John Donaldson, the craftsman who recreated James V's Stirling Heads - sometimes referred to as Scotland's other 'crown jewels' was awarded the Scottish Castles Association's Nigel Tranter Memorial Award in 2015.
LEFT: John Donaldson at work RIGHT: Professor Richard Oram presents John with his award
Mr Donaldson was presented with the award by the President of the Scottish Castles Association - Professor Richard Oram of Stirling University - in recognition of his magnificent contribution to Scotland's heritage. He spent seven years carving replicas of the Stirling Heads, a series of wooden carved round structures depicting scenes from mythology and history that once adorned the ceiling of James V's renaissance palace at Stirling Castle.
Carving new versions of the Stirling Heads was a once-in-a-lifetime opportunity
After the ceiling was removed in 1777, some of the carvings were destroyed and the rest were scattered throughout Scotland and England. Known as the Stirling Heads, 34 of these metre-wide oak medallions survived, and in 2011 a full set of copies carved by John Donaldson were unveiled and attached to the ceiling of the King's Inner Hall as part of a project to restore the interiors of the royal palace to how they may have looked at the time of a young Mary, Queen of Scots.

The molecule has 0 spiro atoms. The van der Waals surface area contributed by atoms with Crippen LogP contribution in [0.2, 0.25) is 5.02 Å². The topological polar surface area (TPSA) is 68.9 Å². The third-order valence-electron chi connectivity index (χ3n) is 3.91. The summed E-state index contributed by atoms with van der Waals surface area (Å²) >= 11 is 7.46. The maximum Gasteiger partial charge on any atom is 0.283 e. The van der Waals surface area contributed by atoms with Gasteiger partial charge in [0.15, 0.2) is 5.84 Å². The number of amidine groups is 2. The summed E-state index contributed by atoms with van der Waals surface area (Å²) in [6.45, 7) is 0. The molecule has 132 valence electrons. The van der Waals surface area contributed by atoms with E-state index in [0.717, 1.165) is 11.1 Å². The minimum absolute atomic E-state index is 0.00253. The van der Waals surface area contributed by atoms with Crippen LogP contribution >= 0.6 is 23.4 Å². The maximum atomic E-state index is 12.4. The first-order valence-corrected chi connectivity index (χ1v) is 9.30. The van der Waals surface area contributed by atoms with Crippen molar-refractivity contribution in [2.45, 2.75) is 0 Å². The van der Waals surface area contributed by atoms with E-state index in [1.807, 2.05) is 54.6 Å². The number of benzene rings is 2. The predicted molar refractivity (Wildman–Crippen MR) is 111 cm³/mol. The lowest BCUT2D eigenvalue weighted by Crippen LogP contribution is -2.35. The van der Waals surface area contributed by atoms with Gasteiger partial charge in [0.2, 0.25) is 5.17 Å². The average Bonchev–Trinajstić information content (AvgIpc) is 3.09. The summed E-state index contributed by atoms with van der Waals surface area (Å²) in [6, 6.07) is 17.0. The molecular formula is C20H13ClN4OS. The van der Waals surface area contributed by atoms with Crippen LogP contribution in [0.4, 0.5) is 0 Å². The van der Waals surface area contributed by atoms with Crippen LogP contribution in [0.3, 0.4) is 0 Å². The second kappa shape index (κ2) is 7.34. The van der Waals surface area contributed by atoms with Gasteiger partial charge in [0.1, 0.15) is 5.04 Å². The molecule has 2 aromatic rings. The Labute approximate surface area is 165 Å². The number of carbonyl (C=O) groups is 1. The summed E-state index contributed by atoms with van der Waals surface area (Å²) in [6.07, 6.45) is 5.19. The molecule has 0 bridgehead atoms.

John spent seven years painstakingly carving replicas of the Stirling Heads
Mr. Donaldson said: "Carving new versions of the Stirling Heads was a once-in-a-lifetime opportunity, and the ceiling looks absolutely stunning. "It was quite a feeling to have your work included in a project of this scale and importance and which will hopefully be enjoyed by millions of visitors for many decades to come."
The Nigel Tranter Memorial Award is awarded annually to an individual or group whose efforts have contributed significantly to an area of interest to the Scottish Castles Association and its membership. The award is given each year in recognition of the Association's first President Nigel Tranter O.B.E, who during his lifetime worked tirelessly to promote Scotland, its culture, its history and the preservation and rescue of its historical buildings.